The role of resuscitation promoting factors in peptidoglycan hydrolysis and reactivation from dormancy in Mycobacterium smegmatis
Beukes, Germar Matthew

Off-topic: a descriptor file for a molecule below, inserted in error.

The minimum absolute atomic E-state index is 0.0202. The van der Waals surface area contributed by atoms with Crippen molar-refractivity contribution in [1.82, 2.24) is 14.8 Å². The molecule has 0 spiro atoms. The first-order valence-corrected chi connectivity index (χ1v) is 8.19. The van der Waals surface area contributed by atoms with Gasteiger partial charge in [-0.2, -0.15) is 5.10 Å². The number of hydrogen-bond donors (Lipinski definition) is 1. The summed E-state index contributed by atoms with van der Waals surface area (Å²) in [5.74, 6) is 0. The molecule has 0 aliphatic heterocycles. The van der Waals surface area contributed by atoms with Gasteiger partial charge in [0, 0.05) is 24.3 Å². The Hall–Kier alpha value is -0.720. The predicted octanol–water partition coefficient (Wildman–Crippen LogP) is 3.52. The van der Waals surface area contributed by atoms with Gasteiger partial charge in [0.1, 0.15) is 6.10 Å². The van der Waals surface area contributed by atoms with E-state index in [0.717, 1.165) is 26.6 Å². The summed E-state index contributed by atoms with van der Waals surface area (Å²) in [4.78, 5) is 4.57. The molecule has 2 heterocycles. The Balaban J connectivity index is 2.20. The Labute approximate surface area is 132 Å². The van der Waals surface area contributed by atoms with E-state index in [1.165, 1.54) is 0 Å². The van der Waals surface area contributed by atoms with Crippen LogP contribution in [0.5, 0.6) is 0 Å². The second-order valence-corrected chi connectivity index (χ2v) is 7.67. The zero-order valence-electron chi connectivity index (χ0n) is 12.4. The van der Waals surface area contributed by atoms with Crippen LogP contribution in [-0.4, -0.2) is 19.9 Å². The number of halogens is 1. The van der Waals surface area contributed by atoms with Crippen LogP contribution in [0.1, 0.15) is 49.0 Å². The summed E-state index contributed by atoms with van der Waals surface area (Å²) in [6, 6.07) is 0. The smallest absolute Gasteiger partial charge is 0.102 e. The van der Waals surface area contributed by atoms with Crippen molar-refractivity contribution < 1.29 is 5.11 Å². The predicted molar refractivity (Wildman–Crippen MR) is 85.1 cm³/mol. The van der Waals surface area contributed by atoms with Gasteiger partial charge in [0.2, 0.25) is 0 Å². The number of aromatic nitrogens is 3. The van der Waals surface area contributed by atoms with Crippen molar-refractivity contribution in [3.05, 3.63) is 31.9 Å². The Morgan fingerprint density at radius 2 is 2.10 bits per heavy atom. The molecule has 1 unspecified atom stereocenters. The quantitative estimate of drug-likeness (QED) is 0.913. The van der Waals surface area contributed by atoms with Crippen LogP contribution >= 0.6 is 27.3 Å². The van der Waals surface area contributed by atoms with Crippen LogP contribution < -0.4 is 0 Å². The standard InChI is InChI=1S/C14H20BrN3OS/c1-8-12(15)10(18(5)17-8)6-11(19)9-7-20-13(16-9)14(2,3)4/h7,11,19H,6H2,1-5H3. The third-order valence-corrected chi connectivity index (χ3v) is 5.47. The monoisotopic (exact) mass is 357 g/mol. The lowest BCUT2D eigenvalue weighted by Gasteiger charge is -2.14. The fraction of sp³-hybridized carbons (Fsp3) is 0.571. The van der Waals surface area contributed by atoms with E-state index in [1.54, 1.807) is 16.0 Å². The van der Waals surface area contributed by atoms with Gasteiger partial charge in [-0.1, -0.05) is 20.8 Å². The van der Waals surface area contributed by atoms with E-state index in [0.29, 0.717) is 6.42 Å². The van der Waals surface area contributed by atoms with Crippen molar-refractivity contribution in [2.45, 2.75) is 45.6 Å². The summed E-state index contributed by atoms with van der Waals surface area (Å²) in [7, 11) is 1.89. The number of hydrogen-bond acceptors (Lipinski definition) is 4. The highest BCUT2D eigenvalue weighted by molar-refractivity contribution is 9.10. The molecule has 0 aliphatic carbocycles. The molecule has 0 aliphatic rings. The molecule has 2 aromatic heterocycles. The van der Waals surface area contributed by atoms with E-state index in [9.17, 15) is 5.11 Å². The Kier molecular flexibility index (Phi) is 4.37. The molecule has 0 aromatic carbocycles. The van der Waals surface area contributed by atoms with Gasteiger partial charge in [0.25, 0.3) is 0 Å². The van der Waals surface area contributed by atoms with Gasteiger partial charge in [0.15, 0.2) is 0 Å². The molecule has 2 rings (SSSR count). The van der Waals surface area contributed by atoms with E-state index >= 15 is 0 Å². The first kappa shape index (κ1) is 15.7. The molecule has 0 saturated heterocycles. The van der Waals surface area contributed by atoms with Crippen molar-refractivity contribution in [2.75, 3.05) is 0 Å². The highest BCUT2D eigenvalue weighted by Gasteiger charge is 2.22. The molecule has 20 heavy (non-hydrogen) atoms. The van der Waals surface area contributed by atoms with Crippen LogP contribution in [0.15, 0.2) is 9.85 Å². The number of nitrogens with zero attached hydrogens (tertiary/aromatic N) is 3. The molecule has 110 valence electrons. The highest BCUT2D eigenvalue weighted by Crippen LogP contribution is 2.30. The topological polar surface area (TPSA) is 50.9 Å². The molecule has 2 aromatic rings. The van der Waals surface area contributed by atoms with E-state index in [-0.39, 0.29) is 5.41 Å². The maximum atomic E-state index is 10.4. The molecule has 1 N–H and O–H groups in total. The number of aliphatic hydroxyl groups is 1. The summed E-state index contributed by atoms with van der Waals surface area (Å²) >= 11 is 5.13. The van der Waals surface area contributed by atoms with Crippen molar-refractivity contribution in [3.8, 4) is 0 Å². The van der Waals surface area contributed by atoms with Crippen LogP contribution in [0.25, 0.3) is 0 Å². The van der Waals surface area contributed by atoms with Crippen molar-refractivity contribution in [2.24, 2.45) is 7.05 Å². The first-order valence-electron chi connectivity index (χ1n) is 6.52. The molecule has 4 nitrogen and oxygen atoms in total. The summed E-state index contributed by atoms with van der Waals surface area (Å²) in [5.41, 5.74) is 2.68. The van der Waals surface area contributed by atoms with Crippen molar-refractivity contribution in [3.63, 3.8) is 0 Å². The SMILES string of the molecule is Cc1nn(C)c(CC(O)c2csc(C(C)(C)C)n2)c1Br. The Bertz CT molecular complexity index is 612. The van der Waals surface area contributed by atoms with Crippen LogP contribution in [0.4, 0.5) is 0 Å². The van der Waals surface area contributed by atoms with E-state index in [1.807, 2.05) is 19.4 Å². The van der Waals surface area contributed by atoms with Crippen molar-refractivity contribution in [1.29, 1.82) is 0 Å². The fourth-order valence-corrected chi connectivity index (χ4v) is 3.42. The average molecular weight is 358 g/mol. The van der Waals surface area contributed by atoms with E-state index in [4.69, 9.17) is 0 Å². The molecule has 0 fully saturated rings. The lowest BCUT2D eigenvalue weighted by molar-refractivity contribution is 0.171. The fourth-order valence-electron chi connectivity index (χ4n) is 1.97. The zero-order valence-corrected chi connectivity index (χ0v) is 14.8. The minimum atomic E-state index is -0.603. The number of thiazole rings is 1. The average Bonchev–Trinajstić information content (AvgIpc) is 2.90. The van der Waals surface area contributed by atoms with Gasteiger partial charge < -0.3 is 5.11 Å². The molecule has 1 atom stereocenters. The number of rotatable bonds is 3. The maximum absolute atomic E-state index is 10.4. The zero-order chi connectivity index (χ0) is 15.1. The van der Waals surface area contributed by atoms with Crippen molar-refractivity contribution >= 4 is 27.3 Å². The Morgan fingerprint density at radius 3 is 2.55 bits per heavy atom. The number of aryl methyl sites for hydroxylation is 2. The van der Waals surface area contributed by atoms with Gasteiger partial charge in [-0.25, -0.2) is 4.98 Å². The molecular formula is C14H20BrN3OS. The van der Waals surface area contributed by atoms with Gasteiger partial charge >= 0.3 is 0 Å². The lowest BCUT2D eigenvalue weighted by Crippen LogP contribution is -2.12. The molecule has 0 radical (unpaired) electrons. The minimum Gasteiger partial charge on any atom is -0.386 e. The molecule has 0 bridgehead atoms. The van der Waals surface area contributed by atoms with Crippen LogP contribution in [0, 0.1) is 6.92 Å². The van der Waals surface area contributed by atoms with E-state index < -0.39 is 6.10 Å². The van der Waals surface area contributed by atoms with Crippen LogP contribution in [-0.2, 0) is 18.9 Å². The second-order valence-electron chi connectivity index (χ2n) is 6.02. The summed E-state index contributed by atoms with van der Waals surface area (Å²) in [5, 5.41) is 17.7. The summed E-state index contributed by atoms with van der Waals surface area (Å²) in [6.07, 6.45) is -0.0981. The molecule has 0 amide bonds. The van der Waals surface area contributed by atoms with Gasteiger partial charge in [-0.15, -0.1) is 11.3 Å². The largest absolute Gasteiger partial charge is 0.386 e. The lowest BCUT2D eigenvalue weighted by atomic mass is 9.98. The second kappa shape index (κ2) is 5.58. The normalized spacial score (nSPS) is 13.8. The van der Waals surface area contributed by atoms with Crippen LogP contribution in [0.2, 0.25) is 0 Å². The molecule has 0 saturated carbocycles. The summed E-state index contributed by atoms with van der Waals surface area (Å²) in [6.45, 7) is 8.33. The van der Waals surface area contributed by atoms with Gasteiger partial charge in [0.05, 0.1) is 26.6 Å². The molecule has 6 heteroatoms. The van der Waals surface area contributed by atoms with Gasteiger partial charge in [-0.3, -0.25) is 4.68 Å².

The global burden of tuberculosis (TB) has reached an alarming status with numerous countries reporting an incidence of greater than 300 cases per 100 000 population per capita. By far, the most concerning statistic regarding TB is that estimates indicate 2 billion people worldwide are infected with Mycobacterium tuberculosis, the causative agent of TB. Only a small proportion (10%) of these individuals progress to active disease whilst the majority control the infection in an asymptomatic state that is termed latent TB infection (LTBI). These individuals carry a lifetime risk, which is significantly enhanced in the presence of HIV co-infection, of progressing to active disease. It has been hypothesized that during LTBI, the infecting bacterial population adopts a non-growing, dormant state and that progression to active disease is a result of reactivation of these organisms from dormancy. M. tuberculosis encodes for 5 homologues for the resuscitation promoting factor (Rpf), designated rpfA-E which have been shown to be important for reactivation from dormancy and critical for virulence during TB infection. As such, these factors may play an important role in bacterial reactivation during LTBI. In this study, we further characterize Rpf function in Mycobacterium smegmatis, a non-pathogenic relative of M. tuberculosis. M. smegmatis encodes four rpf–like homologues and using sequential deletion mutagenesis, we constructed a panel of deletion mutants that were defective in one, two, three or all four rpf-like genes in M. smegmatis. The successful construction of a quadruple mutant lacking all four rpf-like genes demonstrated that, as observed in M. tuberculosis, the rpf-like genes are collectively dispensable for growth of M. smegmatis. A select group of rpf deficient mutant strains were then characterized further. Our analysis indicates that the double ΔrpfA ΔrpfB, triple ΔrpfA ΔrpfB ΔrpfC, and quadruple ΔrpfA ΔrpfB ΔrpfC ΔrpfE, mutants displayed no growth defects in vitro but were impaired for biofilm formation and formed abnormal colonies that lacked the surface cording which is characteristic of mycobacterial colonies. Genetic complementation reversed these defects. Furthermore, the triple ΔrpfA ΔrpfB ΔrpfC, and quadruple ΔrpfA ΔrpfB ΔrpfC ΔrpfE, mutants displayed increased susceptibility to vancomycin, erythromycin and cephalosporins, suggesting some change in peptidoglycan structure or composition. Microscopic analysis of rpf deletion mutants revealed that the double ΔrpfA ΔrpfB, triple ΔrpfA ΔrpfB ΔrpfC, and quadruple ΔrpfA ΔrpfB ΔrpfC ΔrpfE, mutants displayed cells that were smaller than the wild type. In an interesting development, analysis of growth and survival in an in vitro model of mycobacterial dormancy indicated that the triple ΔrpfA ΔrpfB ΔrpfC, and quadruple ΔrpfA ΔrpfB ΔrpfC ΔrpfE mutants were unable to enter into a viable but non-culturable state. These results point to a novel role for Rpfs in the establishment of the dormant state in mycobacteria. Transmission Electron Microscopy on cells isolated from the dormancy model confirmed the progressive accumulation of inclusion bodies in the double ΔrpfA ΔrpfB, triple ΔrpfA ΔrpfB ΔrpfC, and quadruple ΔrpfA ΔrpfB ΔrpfC ΔrpfE mutants as these stains were passaged through our model of dormancy. Further analysis with Nile Red staining identified these inclusion bodies as lipid bodies. Collectively, our data reveal an important role for Rpfs in regulating essential growth processes and reveal a new role for Rpfs in the ordered shutdown of bacterial growth and establishment of dormancy in M. smegmatis.